Around 34,000 Australians live with cerebral palsy – and 1 in every 500 babies is diagnosed with it. But cerebral palsy (or CP) is often misunderstood and stigmatised. Not all people with CP use a wheelchair, have an intellectual disability or are unable to speak.
This complex condition affects children and adults in different ways, with varying levels of severity, and many people with CP live a normal and healthy life. While the condition is permanent, CP isn’t progressive (meaning it doesn’t get worse over time) and CP can be managed.
To celebrate World Cerebral Palsy Day (Saturday October 6), we’ve tackled some of the common misconceptions around CP.
So, what is cerebral palsy?
Cerebral palsy (CP) is the most common physical disability in childhood. It’s an ‘umbrella term’ that covers a group of disorders affecting a person’s ability to move, and their posture.
It’s usually due to damage to the developing brain, experienced either during pregnancy or soon after birth. Cerebral means ‘of the brain’ and palsy refers to a ‘lack of muscle control’.
Children with cerebral palsy may have a range of physical and cognitive impairments:
- 1 in 3 is unable to walk
- 1 in 4 is unable to talk
- 1 in 2 has an intellectual impairment
- 1 in 4 has epilepsy
- 1 in 4 has bladder control problems
- 3 in 4 experience pain
You can read about the risk factors for, and signs of cerebral palsy here.
Cerebral palsy myths, busted
Myth: Cerebral palsy is caused by lack of oxygen at birth
Fact: Only a very small percentage of cases of CP are due to complications at birth (such as lack of oxygen) and in most cases, the cause is unknown. There is no single cause of CP.
Myth: All people with cerebral palsy have an intellectual disability
Fact: CP mainly affects movement and posture, and only half of people with it have an intellectual disability. The level of intellectual disability can vary from mild to severe.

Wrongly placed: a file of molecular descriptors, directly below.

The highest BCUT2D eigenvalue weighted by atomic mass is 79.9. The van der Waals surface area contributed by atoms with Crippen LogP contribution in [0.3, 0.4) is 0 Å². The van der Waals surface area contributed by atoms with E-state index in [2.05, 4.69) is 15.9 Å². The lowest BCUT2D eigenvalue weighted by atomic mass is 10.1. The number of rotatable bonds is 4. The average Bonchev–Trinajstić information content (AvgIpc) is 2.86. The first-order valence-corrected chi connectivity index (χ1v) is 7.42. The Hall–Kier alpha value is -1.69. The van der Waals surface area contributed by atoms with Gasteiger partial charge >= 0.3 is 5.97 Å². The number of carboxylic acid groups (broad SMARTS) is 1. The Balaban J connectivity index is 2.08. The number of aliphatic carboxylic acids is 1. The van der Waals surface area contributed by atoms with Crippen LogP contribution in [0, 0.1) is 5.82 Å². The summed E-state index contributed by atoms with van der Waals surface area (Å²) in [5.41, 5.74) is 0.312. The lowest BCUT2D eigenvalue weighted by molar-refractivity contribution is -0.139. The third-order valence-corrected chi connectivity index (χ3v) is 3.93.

Myth: All people with cerebral palsy are unable to speak
Fact: Only 1 in 4 people with CP are unable to speak. And that doesn’t mean they can’t communicate; from arranging pictures in books to eye-gaze control technology, there are many ways for people living with CP to convey their needs and wants.
Myth: People with cerebral palsy don’t live that long
Fact: Most people with CP are healthy and can expect to live for as long as the average person in the general population. Although labour force participation is low among people with disability in Australia, many people with CP are also able to live independently and enjoy long careers.
Myth: Kids with cerebral palsy have poor quality of life
Fact: Most young people with CP are healthy and enjoy meaningful study, hobbies and sport. A European survey of 431 adolescents with CP found their quality of life to be on par with their able-bodied peers; the only area in which they reported lower quality of life was ‘social support from friends and peers’.
Myth: People with cerebral palsy can’t have children
Fact: There is no evidence to suggest that CP affects fertility and since it’s not considered to be hereditary, the chance of a woman with CP having a baby with CP is no different from that of any other person.
Where to get more information
If you’d like to learn more about cerebral palsy, or find out how to support people with CP, check out these organisations.
- The Cerebral Palsy Alliance provides family-centred therapies, life skills programs, equipment and support for people and their families living with cerebral palsy and other neurological and physical disabilities.
- Cerebral Palsy Australia is a peak body comprising organisations that work with people with cerebral palsy and those with similar disabilities and their carers.
- If you, or someone you know, has cerebral palsy and need support, visit the National Disability Insurance Scheme (NDIS) to find out if you, or the person, are eligible to join the NDIS.
- If you think your child is showing some of the symptoms of cerebral palsy, or their development may be delayed, see your early childhood nurse or GP. If you’re not sure what to do, you can call the healthdirect helpline on 1800 022 222 or Pregnancy, Birth and Baby on 1800 882 436.
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